Manhood in America: A Cultural History (Pbk) 1st Pbk. Ed Edition

16 customer reviews
ISBN-13: 978-0684837123
ISBN-10: 0684837129
Why is ISBN important?
ISBN
This bar-code number lets you verify that you're getting exactly the right version or edition of a book. The 13-digit and 10-digit formats both work.
Scan an ISBN with your phone
Use the Amazon App to scan ISBNs and compare prices.
Have one to sell? Sell on Amazon
More Buying Choices
10 New from $65.79 37 Used from $0.03
Rent from Amazon Price New from Used from
Hardcover
"Please retry"
$26.49 $6.88
Paperback, August, 1997
"Please retry"
$65.79 $0.03
Free%20Two-Day%20Shipping%20for%20College%20Students%20with%20Amazon%20Student


InterDesign Brand Store Awareness Rent Textbooks

Editorial Reviews

From Publishers Weekly

In a startling, original study, Kimmel, a professor of sociology at the State University of New York, makes a persuasive case that manhood has been a constantly changing social construct in American culture. Once rooted in genteel land-ownership or in the pride of independent artisans, shopkeepers and farmers, manhood was transformed by the industrial revolution, which made American males, by the mid-19th century, insecure, mobile, competitive, chronically restive and seeking a sense of themselves as men through their economic success. Men attempted to prove their manliness through sports, business, bodybuilding, clothes, fraternal organizations, participation in two world wars and the Depression ("emasculating both at work and at home"). In 1936, Lewis Terman, inventor of the IQ test, introduced a sexist "M-F scale" that supposedly measured children's masculinity and femininity and their likelihood of "successfully" acquiring gender identity. Men today, observes Kimmel, spout angry antifeminist rhetoric in men's rights groups, or beat a defensive retreat via the men's movement's embrace of cosmic archetypes. Drawing on a wealth of material?advice manuals, union struggles, the symbolism of presidential campaigns, Tocqueville, Thoreau, contemporary films, novels and men's magazines?Kimmel's humane, pathbreaking study points the way toward a redefinition of manhood that combines strength with nurturing, personal accountability, compassion and egalitarianism. Photos.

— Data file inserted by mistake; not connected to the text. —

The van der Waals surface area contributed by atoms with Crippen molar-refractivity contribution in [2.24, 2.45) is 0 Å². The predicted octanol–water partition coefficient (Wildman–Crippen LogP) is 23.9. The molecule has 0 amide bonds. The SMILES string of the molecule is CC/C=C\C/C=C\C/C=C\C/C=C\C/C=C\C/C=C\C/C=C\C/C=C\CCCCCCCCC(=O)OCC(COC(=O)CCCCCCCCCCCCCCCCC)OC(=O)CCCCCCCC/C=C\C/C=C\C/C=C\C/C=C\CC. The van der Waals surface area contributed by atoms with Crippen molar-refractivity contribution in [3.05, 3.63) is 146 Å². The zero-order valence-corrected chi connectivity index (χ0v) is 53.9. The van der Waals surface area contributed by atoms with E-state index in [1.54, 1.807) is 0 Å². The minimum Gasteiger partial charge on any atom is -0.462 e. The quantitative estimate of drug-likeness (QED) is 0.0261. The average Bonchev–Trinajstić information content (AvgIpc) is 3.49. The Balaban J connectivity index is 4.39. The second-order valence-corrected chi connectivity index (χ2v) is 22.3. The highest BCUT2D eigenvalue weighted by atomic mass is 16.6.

Copyright 1995 Reed Business Information, Inc. --This text refers to an out of print or unavailable edition of this title.

From Library Journal